"As the big companies get bigger, it creates more opportunities on the smaller scale," said John Ragan, director of Wine and Restaurant Operations for Union Square Hospitality Group, the Danny Meyer-founded firm that owns New York restaurants such as Gramercy Tavern and The Modern. "Most family-owned wineries or wineries that produce 'wines of place' just can’t produce enough for it to make sense for a really large distributor to try and deal with them. So it leaves even more room for small distributors in the market. We currently work with over 100 distributors for wine and spirits and Southern is just one of those—we don’t mind the extra work to bring diverse and exceptional wines to the table."
Wine has always been a challenging business and a fantastic product because it is filled with so many different choices. That's not going away soon. "We find that spirits customers are extremely brand loyal. But we find our wine customers like to try a lot of different wines and explore," said Charles Bailes, CEO of ABC Fine Wine & Spirits, which owns 140 stores in Florida. "That's the fun of wine."
OK, but what about prices?
Smaller retailers worry that consolidation means fewer distributors to source wines from, possibly leading to higher prices. "You're getting pretty close to a monopoly here," said the owner of one successful retail shop in the Northeast in regard to the Southern Glazer's deal. "Prices are going to go up and selection is going to go down."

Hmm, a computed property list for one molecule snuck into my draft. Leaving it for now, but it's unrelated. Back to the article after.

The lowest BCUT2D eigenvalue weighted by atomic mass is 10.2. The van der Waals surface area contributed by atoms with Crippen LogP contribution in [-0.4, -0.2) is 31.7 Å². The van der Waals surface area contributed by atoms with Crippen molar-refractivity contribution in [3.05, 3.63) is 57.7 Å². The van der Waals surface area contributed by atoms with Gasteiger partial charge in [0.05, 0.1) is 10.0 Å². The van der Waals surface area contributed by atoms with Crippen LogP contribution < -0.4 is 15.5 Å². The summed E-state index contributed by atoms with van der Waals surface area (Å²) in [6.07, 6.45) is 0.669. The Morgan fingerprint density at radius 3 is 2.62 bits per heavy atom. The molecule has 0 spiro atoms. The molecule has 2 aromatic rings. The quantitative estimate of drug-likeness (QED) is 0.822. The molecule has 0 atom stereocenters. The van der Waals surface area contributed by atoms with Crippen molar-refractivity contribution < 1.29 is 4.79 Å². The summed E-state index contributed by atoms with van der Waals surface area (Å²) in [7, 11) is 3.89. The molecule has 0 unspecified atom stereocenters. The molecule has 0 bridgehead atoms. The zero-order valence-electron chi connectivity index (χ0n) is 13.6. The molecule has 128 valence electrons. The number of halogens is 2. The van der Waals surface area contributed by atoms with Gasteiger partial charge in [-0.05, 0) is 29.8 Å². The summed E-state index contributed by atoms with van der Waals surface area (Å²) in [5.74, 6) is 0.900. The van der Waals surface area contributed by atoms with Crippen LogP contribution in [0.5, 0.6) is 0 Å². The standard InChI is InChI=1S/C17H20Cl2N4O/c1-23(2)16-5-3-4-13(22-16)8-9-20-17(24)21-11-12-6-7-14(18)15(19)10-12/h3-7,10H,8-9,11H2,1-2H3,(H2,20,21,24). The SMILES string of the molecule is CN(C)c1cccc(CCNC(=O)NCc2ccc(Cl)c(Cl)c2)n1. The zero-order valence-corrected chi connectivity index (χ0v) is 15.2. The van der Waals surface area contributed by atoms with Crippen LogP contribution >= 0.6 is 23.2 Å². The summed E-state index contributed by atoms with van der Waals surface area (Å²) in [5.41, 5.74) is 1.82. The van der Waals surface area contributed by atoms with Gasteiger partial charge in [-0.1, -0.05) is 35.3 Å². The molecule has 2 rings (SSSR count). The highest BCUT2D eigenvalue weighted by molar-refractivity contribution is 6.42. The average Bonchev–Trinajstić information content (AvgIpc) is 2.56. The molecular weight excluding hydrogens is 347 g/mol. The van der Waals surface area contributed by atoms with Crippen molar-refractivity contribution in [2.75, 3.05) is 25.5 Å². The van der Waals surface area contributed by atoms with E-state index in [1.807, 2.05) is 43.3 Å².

But most sources we spoke to don't see that happening—certainly not anytime soon. LeDrew points out that for a larger wine company like Treasury, working with the same distributor in 41 states means more efficiency and less expense. "In the past, we've had to put a lot of resources behind selling brands and reaching out to retailers and restaurateurs. Now we won't have to spend as much on that."
Annette Alvarez-Peters, who oversees wine buying for Costco, agrees. "I would suspect the merger will create more synergies in the planning of our business," she said, pointing to the fact Costco can deal with less people when planning wine purchases in multiple markets.
Don't expect prices to go down, however. None of the retailers we interviewed saw that happening either. "There's no question, increased efficiency can lead to more funds available," said Bailes. "It's just a question of how [wineries and wholesalers] spend them. If you have more dollars, do you want the price to go down? Do you want to spend it on service? Do you want to spend it on marketing?"
Consolidation has transformed many industries, from airlines to music stores. Small players often lose in the process. But a changing industry can also mean new opportunities. In the end, quality typically finds a market, and the best producers will find buyers for their wines. After all, wine customers are a demanding bunch.